The Allies' objective was Messina, where the Axis were to be stopped before they could retreat across the Strait of Messina into Calabria. Unfortunately, Alexander's orders provoked controversy because they effectively required the Americans to wait for the British to reach the road leading northward to Enna, giving the Axis time to reinforce their position by establishing a defensive line in a favorable position.

The underlying problem in all this chaos was that Alexander's strategy was never clearly defined, thus leaving open the possibility of the Sicilian campaign becoming a vaguely-planned series of battles left to "micro-managers" surrounded by mountainous terrain.

Patton supported by his generals solicited Alexander's permission to conduct reconnaissance in the Agrigento area, just beyond the current front line. With Agrigento taken on 15 July, he requested authorization to proceed westward.

Alexander agreed, but soon sent revised orders for Patton to move northward to cover Montgomery's flank. Patton's staff later claimed that these were "garbled. Hube and Guzzoni themselves were in eastern Sicily. Even today, the concept of "eastern versus western" Sicily has strange implications for Sicilians. Two small but historical cities little known outside Sicily straddle a socio-political "divide" in the island's rugged interior. Mountaintop Enna is considered "eastern" while Caltanissetta, just twenty miles to the west, is part of "western" Sicily.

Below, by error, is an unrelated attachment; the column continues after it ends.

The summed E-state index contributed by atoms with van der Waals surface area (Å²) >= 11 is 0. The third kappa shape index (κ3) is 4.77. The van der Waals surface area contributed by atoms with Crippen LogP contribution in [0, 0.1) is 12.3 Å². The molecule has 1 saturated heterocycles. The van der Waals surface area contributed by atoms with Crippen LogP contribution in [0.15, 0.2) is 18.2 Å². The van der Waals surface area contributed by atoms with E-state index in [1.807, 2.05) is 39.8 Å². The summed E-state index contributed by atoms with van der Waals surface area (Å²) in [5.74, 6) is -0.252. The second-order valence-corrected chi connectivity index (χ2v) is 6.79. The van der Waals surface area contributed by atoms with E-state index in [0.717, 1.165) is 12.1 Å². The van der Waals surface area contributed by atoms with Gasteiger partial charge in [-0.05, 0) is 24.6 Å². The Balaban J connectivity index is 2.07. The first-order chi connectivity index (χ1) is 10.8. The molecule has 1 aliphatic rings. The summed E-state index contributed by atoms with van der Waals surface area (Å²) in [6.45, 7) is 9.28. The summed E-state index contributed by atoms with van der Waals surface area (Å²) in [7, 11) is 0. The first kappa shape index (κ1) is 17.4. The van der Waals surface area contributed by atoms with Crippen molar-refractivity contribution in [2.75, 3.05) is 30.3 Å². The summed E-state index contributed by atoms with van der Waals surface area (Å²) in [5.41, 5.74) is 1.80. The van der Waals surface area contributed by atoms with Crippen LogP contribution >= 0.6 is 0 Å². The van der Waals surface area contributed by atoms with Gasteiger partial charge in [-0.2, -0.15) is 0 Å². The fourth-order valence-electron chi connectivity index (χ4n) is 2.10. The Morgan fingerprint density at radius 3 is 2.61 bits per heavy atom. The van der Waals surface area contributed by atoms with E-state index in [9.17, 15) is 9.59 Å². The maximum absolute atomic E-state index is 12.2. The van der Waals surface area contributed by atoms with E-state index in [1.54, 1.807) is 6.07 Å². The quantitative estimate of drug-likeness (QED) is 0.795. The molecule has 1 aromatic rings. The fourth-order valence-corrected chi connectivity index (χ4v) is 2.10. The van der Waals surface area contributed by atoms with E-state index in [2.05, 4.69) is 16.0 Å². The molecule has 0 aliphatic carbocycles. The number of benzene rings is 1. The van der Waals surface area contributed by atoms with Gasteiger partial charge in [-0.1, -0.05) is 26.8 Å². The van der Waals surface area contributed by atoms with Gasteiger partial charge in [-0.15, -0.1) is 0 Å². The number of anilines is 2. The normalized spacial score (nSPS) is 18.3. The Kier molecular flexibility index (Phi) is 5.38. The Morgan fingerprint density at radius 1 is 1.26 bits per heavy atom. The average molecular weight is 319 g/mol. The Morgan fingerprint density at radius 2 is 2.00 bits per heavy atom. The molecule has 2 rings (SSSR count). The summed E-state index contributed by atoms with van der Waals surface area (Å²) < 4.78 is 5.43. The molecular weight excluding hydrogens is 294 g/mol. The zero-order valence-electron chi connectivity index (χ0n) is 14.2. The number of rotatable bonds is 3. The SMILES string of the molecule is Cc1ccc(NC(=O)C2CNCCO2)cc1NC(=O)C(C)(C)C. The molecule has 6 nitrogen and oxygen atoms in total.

People residing in Enna gravitate toward Catania, while those in Caltanissetta often work or study in Palermo. Some brief but intense fighting at the Fonduto Pass was the most notable action against Italian troops in this region of west-central Sicily.

Other American units sped northward in a "cavalry charge" toward the Madonie Mountains and westward toward Marsala, meeting with little serious resistance. By this time, most of the German units in western Sicily had already moved along the northern coast toward Messina. A sociological point overlooked by many historians is that Allied action in western Sicily brought two predominantly Roman Catholic armies --Italian and American-- into direct engagement, a rare event in the Second World War.

The Americans' advance was to see some bizarre developments. In at least two incidents, overzealous Americans mowed down groups of unarmed German prisoners with machine gun fire. Advancing inland with his troops, Patton encountered some Americans helping an Italian farmer push a stubborn mule off a narrow road. Annoyed, the general got out of his jeep, drew one of his revolvers and shot the animal, remarking that his Army would not be delayed by an ass!